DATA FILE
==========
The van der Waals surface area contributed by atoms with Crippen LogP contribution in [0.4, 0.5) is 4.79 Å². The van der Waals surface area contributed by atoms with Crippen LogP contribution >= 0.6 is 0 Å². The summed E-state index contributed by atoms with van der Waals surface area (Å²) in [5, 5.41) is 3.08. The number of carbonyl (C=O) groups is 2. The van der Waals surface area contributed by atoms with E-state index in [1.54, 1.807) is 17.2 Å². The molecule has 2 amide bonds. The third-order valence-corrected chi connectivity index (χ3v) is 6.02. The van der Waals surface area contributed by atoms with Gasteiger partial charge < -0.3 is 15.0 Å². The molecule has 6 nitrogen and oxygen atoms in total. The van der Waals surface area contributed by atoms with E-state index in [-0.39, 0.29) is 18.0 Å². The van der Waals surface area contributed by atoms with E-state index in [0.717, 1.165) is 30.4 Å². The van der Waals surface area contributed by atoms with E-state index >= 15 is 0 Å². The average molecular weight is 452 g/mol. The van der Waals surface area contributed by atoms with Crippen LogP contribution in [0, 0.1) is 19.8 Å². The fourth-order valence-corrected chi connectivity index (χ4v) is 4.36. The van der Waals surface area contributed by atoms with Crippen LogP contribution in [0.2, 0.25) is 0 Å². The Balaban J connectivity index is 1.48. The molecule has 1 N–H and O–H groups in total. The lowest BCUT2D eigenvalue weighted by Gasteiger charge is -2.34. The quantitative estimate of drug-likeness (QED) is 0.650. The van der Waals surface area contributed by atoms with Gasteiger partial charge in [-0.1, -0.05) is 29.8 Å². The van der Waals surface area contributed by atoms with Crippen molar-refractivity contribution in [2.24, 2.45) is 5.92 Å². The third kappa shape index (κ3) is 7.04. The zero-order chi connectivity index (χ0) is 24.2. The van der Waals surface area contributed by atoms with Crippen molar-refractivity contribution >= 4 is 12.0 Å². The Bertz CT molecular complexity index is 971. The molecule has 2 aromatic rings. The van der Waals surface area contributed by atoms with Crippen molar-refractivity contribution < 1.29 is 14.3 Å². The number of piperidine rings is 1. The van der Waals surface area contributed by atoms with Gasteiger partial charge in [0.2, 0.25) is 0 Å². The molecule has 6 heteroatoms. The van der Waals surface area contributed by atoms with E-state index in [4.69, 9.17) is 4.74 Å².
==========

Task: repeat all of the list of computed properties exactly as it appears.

The van der Waals surface area contributed by atoms with Crippen LogP contribution in [0.4, 0.5) is 4.79 Å². The van der Waals surface area contributed by atoms with Crippen LogP contribution >= 0.6 is 0 Å². The summed E-state index contributed by atoms with van der Waals surface area (Å²) in [5, 5.41) is 3.08. The number of carbonyl (C=O) groups is 2. The van der Waals surface area contributed by atoms with E-state index in [1.54, 1.807) is 17.2 Å². The molecule has 2 amide bonds. The third-order valence-corrected chi connectivity index (χ3v) is 6.02. The van der Waals surface area contributed by atoms with Gasteiger partial charge < -0.3 is 15.0 Å². The molecule has 6 nitrogen and oxygen atoms in total. The van der Waals surface area contributed by atoms with E-state index in [-0.39, 0.29) is 18.0 Å². The van der Waals surface area contributed by atoms with E-state index in [0.717, 1.165) is 30.4 Å². The van der Waals surface area contributed by atoms with E-state index >= 15 is 0 Å². The average molecular weight is 452 g/mol. The van der Waals surface area contributed by atoms with Crippen LogP contribution in [0, 0.1) is 19.8 Å². The fourth-order valence-corrected chi connectivity index (χ4v) is 4.36. The van der Waals surface area contributed by atoms with Crippen LogP contribution in [0.2, 0.25) is 0 Å². The Balaban J connectivity index is 1.48. The molecule has 1 N–H and O–H groups in total. The lowest BCUT2D eigenvalue weighted by Gasteiger charge is -2.34. The quantitative estimate of drug-likeness (QED) is 0.650. The van der Waals surface area contributed by atoms with Gasteiger partial charge in [-0.1, -0.05) is 29.8 Å². The van der Waals surface area contributed by atoms with Crippen molar-refractivity contribution in [2.24, 2.45) is 5.92 Å². The third kappa shape index (κ3) is 7.04. The zero-order chi connectivity index (χ0) is 24.2. The van der Waals surface area contributed by atoms with Crippen molar-refractivity contribution >= 4 is 12.0 Å². The Bertz CT molecular complexity index is 971. The molecule has 2 aromatic rings. The van der Waals surface area contributed by atoms with Crippen molar-refractivity contribution < 1.29 is 14.3 Å². The number of piperidine rings is 1. The van der Waals surface area contributed by atoms with Gasteiger partial charge in [0.2, 0.25) is 0 Å². The molecule has 6 heteroatoms. The van der Waals surface area contributed by atoms with E-state index in [4.69, 9.17) is 4.74 Å².